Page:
The first time I heard David Bowie, I was 12. I lived in a central Pennsylvania town called Wellsboro, population 3,000-plus. The nearest “big” city was Williamsport – the home of the Little League World Series.
I was a Little Leaguer myself. There were long days of practice, followed by wasted hours at the local arcade playing “Defender” and “Donkey Kong.”
One day – while I was shoveling quarters in a game – something came out of the inordinately loud jukebox that got me right away. It was the bass line first: “Dum-Dum-Dum-da-da-Dum-Dum” – the opening notes of a new song by Queen called “Under Pressure.”
It’s a famous groove – made even more famous by faux-rapper Vanilla Ice in the early ’90s – but what really caught me was the tone of the “other” vocalist; the one singing with Freddie Mercury.
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“It’s the terror of knowing
what this world is about.
Watching some good friends
screaming ‘Let me out.’ ”
Now, at 12, I was strictly an AM listener. Queen, for all its androgynous styling and guitar-heavy anthems, was an AM band – “Crazy Little Thing Called Love” and “Another One Bites the Dust.”
But this other voice – this hovering, ethereal voice – was not an AM voice. For all I knew, it was from another planet. It sounded worldly and knowing to me. He pulled me right in. I’d call it “arty” now, but really, that vocal is just so cool.
I strained hard to remember this moment when I heard David Bowie had died Jan. 10 – this is 34 years ago, after all. I know rock fans are also lamenting the passing of Glenn Frey. When I was kid in a garage band in Chico, I played a punk rock version of “Peaceful Easy Feelin’.” But the Eagles and Frey never spoke to me in way that Bowie did.
We have a tendency to mark time by the comings and goings of people. I was 35 when I became a father, 33 when I became a husband, and 12 when I became a David Bowie fan.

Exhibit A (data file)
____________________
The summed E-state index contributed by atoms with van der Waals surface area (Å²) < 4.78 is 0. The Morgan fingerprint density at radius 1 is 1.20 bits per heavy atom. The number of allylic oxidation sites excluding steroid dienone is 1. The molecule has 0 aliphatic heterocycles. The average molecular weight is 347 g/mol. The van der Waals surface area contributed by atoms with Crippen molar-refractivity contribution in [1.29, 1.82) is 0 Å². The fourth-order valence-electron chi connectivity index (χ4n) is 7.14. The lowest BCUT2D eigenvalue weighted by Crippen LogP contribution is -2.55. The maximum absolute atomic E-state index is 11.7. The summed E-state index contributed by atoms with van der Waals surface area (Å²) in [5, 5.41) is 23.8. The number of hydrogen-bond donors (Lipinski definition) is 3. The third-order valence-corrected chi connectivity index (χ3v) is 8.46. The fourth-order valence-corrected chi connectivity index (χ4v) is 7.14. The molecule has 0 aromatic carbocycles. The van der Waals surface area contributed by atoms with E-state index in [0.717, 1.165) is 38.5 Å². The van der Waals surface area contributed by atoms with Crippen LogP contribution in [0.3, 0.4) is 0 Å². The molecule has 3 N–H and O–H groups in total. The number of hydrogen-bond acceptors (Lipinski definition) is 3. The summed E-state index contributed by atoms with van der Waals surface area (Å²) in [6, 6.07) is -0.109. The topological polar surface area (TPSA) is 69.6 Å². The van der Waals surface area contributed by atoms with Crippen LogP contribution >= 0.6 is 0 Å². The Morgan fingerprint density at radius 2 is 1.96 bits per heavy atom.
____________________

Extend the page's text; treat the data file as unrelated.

Bowie’s passing makes me contemplate how my oldest son is changing. At 10, he’s showing interest in music and repurposing outdated family iPods for his own use. The headphones are in, he stares into outer space, and I hope his mind is being blown. I hope he’s being inspired.
Allen Ginsberg once said of Bob Dylan, “It was an artistic challenge to see if great art can be done on a jukebox.”
Quite clearly it can. Bowie’s voice grabbed me over three decades ago and hasn’t let go. During his career, he sang about being different, an alien or a freak. His is an aesthetic of individuality; of “otherness” as high art. Our culture didn’t always celebrate that. But in Bowie’s death, we will.
I hope my sons can find some beauty among the banal, as I did. There seems to be less of the former and more of the latter these days, but of course I say that because I’m old. The more important point is that I hope my kids, and all kids, trust themselves and their individuality. That to me is the lesson of David Bowie.
I started with “Under Pressure,” so I’ll end there too:
“ ‘Cause love’s such an old-fashioned word;
And love dares you to care
for the people on the edge of the night;
And love dares you to change our way of
caring about ourselves.”
Jim Evans, a former Bee reporter and former spokesman for Jerry Brown, is chairman of the California Gambling Control Commission. He can be reached at firstname.lastname@example.org.